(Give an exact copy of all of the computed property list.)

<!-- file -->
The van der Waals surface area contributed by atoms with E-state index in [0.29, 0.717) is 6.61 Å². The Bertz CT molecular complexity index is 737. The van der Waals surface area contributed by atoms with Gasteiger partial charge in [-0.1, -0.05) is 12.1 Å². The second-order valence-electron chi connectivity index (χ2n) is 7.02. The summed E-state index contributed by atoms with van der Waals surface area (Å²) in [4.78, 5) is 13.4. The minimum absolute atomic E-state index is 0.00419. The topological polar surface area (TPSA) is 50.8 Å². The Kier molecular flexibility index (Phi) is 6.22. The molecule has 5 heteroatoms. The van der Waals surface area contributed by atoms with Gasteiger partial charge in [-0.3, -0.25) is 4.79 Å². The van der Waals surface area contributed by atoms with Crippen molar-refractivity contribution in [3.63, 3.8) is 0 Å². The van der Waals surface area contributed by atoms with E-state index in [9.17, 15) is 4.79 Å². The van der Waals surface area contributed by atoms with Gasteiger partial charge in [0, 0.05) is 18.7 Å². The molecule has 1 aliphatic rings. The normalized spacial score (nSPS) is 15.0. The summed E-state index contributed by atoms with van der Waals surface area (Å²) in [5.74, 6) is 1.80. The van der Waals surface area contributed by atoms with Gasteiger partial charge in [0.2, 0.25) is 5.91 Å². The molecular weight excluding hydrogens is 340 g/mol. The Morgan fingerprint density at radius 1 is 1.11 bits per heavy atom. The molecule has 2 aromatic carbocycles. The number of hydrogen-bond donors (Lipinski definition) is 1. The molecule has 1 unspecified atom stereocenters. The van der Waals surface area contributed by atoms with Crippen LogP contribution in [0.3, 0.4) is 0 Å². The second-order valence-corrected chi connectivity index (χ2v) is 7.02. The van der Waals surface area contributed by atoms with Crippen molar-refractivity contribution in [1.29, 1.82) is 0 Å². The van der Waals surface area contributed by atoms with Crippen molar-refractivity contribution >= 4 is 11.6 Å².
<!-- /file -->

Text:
The van der Waals surface area contributed by atoms with E-state index in [0.29, 0.717) is 6.61 Å². The Bertz CT molecular complexity index is 737. The van der Waals surface area contributed by atoms with Gasteiger partial charge in [-0.1, -0.05) is 12.1 Å². The second-order valence-electron chi connectivity index (χ2n) is 7.02. The summed E-state index contributed by atoms with van der Waals surface area (Å²) in [4.78, 5) is 13.4. The minimum absolute atomic E-state index is 0.00419. The topological polar surface area (TPSA) is 50.8 Å². The Kier molecular flexibility index (Phi) is 6.22. The molecule has 5 heteroatoms. The van der Waals surface area contributed by atoms with Gasteiger partial charge in [-0.3, -0.25) is 4.79 Å². The van der Waals surface area contributed by atoms with Crippen molar-refractivity contribution in [3.63, 3.8) is 0 Å². The van der Waals surface area contributed by atoms with E-state index in [9.17, 15) is 4.79 Å². The van der Waals surface area contributed by atoms with Gasteiger partial charge in [0, 0.05) is 18.7 Å². The molecule has 1 aliphatic rings. The normalized spacial score (nSPS) is 15.0. The summed E-state index contributed by atoms with van der Waals surface area (Å²) in [5.74, 6) is 1.80. The van der Waals surface area contributed by atoms with Gasteiger partial charge in [0.2, 0.25) is 5.91 Å². The molecular weight excluding hydrogens is 340 g/mol. The Morgan fingerprint density at radius 1 is 1.11 bits per heavy atom. The molecule has 2 aromatic carbocycles. The number of hydrogen-bond donors (Lipinski definition) is 1. The molecule has 1 unspecified atom stereocenters. The van der Waals surface area contributed by atoms with Crippen LogP contribution in [0.3, 0.4) is 0 Å². The second-order valence-corrected chi connectivity index (χ2v) is 7.02. The van der Waals surface area contributed by atoms with Crippen molar-refractivity contribution in [1.29, 1.82) is 0 Å². The van der Waals surface area contributed by atoms with Crippen molar-refractivity contribution >= 4 is 11.6 Å².